The historic Normandy towns of Alençon (Orne) and Lisieux (Calvados) were in the spotlight on the 18th of October. That was the day of the canonization in Rome of Louis and Zélie Martin, the parents of Saint Thérèse of Lisieux, Normandy’s most significant 19th century religious figure, her example and writings admired by Catholics around the world. Millions of Catholic faithful, plus audiences from afar will follow the ceremony’s broadcasting.
Alençon was where Louis and Zélie Martin, Thérèse’s parents, lived together. Louis moved to Lisieux with his children after his wife died. Here, his daughters’ religious callings became clear. So the two towns are intimately linked with the Martin family. They have long attracted many pilgrims, be it to the Alençon family home and adjoining chapel, or to Lisieux, with the second family home, the Maison des Buissonnets, Saint Peter’s Cathedral, the Carmelite Convent and the Basilica built in Saint Thérèse’s honor. Following the canonization of Saint Thérèse’s parents this October, quite exceptionally, these two Normandy pilgrimage towns will then figure among the very first in the world to count three members of a same family to have been canonized.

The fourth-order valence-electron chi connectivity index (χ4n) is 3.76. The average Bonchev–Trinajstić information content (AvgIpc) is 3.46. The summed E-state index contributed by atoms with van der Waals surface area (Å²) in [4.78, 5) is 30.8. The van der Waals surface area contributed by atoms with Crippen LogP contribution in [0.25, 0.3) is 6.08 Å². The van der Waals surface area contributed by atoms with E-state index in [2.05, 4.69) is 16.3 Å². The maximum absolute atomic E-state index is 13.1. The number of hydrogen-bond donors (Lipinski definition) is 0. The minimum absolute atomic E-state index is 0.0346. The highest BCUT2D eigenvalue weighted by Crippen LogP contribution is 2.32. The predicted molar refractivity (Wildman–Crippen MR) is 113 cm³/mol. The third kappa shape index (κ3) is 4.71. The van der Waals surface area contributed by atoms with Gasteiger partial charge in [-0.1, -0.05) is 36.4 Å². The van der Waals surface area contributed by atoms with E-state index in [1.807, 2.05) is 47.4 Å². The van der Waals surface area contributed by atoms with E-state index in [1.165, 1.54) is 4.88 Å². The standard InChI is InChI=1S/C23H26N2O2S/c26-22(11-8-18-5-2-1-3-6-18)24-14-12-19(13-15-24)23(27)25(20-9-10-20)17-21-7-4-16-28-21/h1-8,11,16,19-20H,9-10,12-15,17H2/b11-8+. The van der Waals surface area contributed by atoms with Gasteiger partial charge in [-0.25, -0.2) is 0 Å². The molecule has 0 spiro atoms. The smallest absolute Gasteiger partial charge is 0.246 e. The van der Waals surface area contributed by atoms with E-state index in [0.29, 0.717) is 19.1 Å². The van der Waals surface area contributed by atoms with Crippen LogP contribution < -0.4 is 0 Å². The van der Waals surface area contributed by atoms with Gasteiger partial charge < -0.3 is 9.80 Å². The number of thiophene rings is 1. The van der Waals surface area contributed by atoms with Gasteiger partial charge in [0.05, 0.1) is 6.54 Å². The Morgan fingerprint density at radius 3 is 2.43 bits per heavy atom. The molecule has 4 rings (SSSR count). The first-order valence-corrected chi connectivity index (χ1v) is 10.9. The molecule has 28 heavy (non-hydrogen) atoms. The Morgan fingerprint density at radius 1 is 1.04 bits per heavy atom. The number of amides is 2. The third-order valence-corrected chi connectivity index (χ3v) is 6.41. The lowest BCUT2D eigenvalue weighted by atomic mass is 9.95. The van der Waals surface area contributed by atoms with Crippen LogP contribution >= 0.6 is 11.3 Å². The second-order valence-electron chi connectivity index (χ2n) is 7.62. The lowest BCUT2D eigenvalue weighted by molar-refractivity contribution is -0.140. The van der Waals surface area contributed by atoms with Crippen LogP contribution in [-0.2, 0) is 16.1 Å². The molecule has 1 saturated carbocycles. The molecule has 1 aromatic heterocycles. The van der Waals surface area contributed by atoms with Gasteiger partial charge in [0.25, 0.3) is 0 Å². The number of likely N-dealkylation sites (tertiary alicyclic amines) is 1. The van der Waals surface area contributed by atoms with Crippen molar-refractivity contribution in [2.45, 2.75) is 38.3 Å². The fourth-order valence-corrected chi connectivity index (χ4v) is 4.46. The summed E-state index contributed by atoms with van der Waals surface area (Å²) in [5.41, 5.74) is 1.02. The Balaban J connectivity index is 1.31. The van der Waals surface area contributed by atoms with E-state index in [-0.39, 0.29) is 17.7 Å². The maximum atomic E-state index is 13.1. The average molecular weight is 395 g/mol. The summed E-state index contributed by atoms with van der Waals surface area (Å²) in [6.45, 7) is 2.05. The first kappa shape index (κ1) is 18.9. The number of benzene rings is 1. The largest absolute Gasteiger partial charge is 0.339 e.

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London : Featuring works from 1861–1967 relating to lesbian, gay, bisexual, trans and queer (LGBTQ) identities, the show marks the 50th anniversary of the partial decriminalisation of male homosexuality in England. Queer British Art explores how artists expressed themselves in … Continue reading →